Will Intel Underperform in the First Quarter?
With shares of Intel Corporation (NASDAQ:INTC) trading around $21.25, is INTC an OUTPERFORM, a WAIT AND SEE, or a STAY AWAY? Let’s analyze the stock with the relevant sections of our CHEAT SHEET investing framework:
Intel reported its fourth-quarter and full-year 2012 results on January 17 after the bell, and like any highly-anticipated earnings report it generated a frenzy of trading activity. The stock spiked up to close 2.58 percent higher immediately before the markets closed, but has slid 6.31 percent this morning after the report was digested by investors.
Year over year, the company reported a 3 percent drop in fourth-quarter revenue to $13.5 billion, a 31 percent drop in operating income to $3.2 billion, a 27 percent drop in net income to $2.5 billion, and a 25 percent drop in earnings per share to $0.48. Intel’s operating margin also fell 6.5 points to 58 percent for the quarter.
But all this isn’t really what pulled the stock down so much in the after market. The results actually came in ahead of analyst forecasts for earnings of $0.45 per share and $13.53 billion in revenue. The killer was Intel’s weak 2013 outlook.
Here’s what the company is expecting for the first quarter of 2013:
- Revenue: $12.7 billion, plus or minus $500 million (a drop from $12.9 billion in the year-ago period).
- Gross margin percentage: 58 percent, plus or minus a couple percentage points.
- R&D plus MG&A spending: approximately $4.6 billion.
- Amortization of acquisition-related intangibles: approximately $75 million.
- Impact of equity investments and interest and other: net loss of approximately $50 million.
- Depreciation: approximately $1.7 billion.
T = Technicals on the Stock Chart are Strong but Threatened
As of January 17, Intel’s stock price was 6.99 percent above its 20-day simple moving average, or SMA; 9.90 percent above its 50-day SMA; and 5.25 percent below its 200-day SMA.
Since the beginning of 2013 the stock price has been in an upward trend, rising 9.99 percent this year to date, but falling 6.28 percent year over year.
As a benchmark, the S&P 500 has risen 3.84 percent year-to-date, and has risen 14.48 percent year-over-year. Intel kept pace with the NASDAQ (in orange) until June when it started sweating value. The stock has been in an upward trend since the end of November, but its fourth-quarter earnings and first-quarter outlook threaten its momentum.
Buried at the bottom of its earnings release, Intel has the standard comments on the “forward looking comments” contained in the announcement. Ostensibly, this is some legalese that ensures people don’t get too upset if Intel doesn’t meet its expectations to the penny, but it’s interesting nonetheless to see how Intel frames its own risk factors.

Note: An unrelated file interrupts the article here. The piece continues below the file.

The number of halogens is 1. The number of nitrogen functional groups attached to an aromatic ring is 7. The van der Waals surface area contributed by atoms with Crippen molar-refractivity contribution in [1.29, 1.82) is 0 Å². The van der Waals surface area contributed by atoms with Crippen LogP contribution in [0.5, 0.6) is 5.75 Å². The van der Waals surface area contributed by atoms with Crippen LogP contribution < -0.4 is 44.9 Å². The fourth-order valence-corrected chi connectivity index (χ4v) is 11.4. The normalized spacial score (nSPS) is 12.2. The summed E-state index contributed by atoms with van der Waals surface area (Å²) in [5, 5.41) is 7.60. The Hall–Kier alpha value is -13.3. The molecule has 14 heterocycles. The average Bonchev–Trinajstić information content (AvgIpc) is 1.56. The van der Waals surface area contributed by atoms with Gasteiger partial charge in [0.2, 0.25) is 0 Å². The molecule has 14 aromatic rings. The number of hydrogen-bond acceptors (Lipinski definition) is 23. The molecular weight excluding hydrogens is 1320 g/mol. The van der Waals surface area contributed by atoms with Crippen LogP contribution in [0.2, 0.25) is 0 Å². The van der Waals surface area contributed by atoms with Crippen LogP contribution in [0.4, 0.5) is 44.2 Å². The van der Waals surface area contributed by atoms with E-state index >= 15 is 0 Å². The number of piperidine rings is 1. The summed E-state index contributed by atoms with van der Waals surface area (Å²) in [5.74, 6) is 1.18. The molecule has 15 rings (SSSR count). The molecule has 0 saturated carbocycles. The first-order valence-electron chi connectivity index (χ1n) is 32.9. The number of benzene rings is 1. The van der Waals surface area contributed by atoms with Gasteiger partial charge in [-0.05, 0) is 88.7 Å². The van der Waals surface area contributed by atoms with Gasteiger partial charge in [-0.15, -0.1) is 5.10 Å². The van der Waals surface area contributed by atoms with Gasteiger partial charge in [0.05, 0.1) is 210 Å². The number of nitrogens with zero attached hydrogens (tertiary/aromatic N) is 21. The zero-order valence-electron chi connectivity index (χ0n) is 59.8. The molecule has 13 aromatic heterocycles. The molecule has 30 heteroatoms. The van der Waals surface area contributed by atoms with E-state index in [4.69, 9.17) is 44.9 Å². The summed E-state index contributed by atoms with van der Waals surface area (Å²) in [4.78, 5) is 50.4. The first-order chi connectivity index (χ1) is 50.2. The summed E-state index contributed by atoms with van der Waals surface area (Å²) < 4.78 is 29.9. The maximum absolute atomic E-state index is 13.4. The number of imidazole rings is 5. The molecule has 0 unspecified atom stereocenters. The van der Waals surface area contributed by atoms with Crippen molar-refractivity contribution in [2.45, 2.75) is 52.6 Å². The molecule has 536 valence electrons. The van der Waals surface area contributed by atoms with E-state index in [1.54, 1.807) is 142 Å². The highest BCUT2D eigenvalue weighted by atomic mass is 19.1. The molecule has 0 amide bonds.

Among the comments: “Intel operates in intensely competitive industries that are characterized by a high percentage of costs that are fixed or difficult to reduce in the short term and product demand that is highly variable and difficult to forecast.” This is followed by some verbal positioning that suggests Intel’s margins are related to the timing of its product launches, demand is subject to market whim, and the astute observation that Intel is only successful when it responds rapidly an dynamically to its competitors.
With this as a backdrop, it’s no stretch to imagine that Intel’s mid- and long-term success will be a function of its ability to diversify. The sum of Intel’s risks factors pretty much comes out to emphasize the fact that the technology industry is a jungle where everything evolves at a very rapid rate. The successful adapt or die.
Intel’s adaptation efforts take a dozen different forms, but one recent one is, at least, very interesting, if not promising. The day before its fourth-quarter earnings release, the company announced a partnership with Facebook (NASDAQ:FB) to “dramatically change the next decade of disaggregated, rack-scale server designs.”
The company is also entering the retail solutions space, which Dell (NASDAQ:DELL), currently in the throes of possible privatization, has also decided to foray into. The move is just one more event in an ongoing trend of old-guard tech companies building a more robust set of revenue streams.
For the dividend hunters out there, Intel has a forward annual yield of 4.1 percent. The company is trading at a trailing P/E of 9.89 and a forward P/E of 11.69, which makes it cheaper than many of its competitors.
The last five analyst ratings changes for the stock have all been downgrades to either “Neutral” or “Underperform,” building out a pretty bearish case for the company. With the most-recent earnings in tow its hard to expect this stock to take off in the coming quarter, and many observers already seem resigned to sit on their hands until 2014.
Because of this, and the metrics mentioned above, Intel is a WAIT AND SEE.
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